September 2017
Volume 17, Issue 10
Open Access
Vision Sciences Society Annual Meeting Abstract  |   August 2017
How quickly can color information drive reflexive saccadic eye movements?
Author Affiliations
  • Amandeep Kaur
    Dept. of Biology, The City College of New York
  • Jay Edelman
    Dept. of Biology, The City College of New York
    Biology Doctoral Program, The City University of New York
Journal of Vision August 2017, Vol.17, 904. doi:10.1167/17.10.904
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      Amandeep Kaur, Jay Edelman; How quickly can color information drive reflexive saccadic eye movements?. Journal of Vision 2017;17(10):904. doi: 10.1167/17.10.904.

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      © ARVO (1962-2015); The Authors (2016-present)

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Abstract

Recent work from this laboratory has indicated that reflexive saccadic eye movements (including express saccades – reaction times < 120 msec) can be influenced by cognitive commands expressed in object-centered coordinates without an accompanying increase in reaction time (Edelman et al, 2007; Edelman et al, in press). We wished to examine whether color information could similarly influence reflexive saccades without increasing reaction time. Two subjects trained to make short reaction time saccades (>= 50% express) made saccades in a reflexive target/non-target task in which target was indicated by the color of the fixation point. Subjects viewed the fixation point for 500-800 msec. Two visual stimuli (1 deg sq), one red and one green, appeared at 10 deg eccentricity from the fixation point, separated in polar angle by 30 deg. Stimuli were centered randomly either to the left or right of the fixation point. The topmost stimulus was red (green) randomly on 50% of trials. The color of the fixation point (i.e. the instruction) varied randomly from trial to trial. To increase variability in RT, the time between fixation point disappearance and target appearance was varied (between 150 msec overlap and 150 msec gap). Subjects were instructed to make saccades to the color-defined target as soon as the stimuli appeared. Data indicated that while the vectors of express saccades were not influenced by the color instruction, with a mean landing point in between the target and non-target, saccades just at the boundary of the express range (120-130 msec) were affected significantly. Reaction time was not increased relative to one-target control trials. Additional experiments are examining whether task training and blocked trial instructions could enhance the effect of instruction on saccade vector.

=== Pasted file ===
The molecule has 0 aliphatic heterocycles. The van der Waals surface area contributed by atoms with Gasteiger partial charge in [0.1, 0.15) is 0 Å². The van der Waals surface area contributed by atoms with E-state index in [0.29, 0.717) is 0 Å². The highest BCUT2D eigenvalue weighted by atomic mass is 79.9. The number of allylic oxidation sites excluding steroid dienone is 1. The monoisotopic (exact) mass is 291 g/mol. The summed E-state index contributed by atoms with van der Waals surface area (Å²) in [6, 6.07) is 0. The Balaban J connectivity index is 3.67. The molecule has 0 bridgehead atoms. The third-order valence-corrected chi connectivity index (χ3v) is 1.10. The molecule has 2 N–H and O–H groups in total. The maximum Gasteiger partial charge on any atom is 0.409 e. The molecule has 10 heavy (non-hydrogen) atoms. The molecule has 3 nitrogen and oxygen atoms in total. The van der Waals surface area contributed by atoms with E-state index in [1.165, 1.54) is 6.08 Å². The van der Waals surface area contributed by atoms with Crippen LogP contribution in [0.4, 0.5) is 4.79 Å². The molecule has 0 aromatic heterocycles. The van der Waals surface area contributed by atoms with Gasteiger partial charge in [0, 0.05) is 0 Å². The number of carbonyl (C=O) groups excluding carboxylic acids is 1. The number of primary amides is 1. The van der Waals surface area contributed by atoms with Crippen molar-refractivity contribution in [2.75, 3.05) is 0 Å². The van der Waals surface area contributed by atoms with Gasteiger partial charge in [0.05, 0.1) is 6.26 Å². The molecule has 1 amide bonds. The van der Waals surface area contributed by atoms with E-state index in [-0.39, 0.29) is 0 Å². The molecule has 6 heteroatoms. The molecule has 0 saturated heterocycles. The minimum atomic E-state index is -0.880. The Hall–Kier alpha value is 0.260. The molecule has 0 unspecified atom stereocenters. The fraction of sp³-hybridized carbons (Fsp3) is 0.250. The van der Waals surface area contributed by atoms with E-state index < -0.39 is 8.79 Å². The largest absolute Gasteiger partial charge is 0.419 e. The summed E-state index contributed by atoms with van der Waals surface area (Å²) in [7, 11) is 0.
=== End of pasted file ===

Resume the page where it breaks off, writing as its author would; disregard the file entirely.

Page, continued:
Meeting abstract presented at VSS 2017

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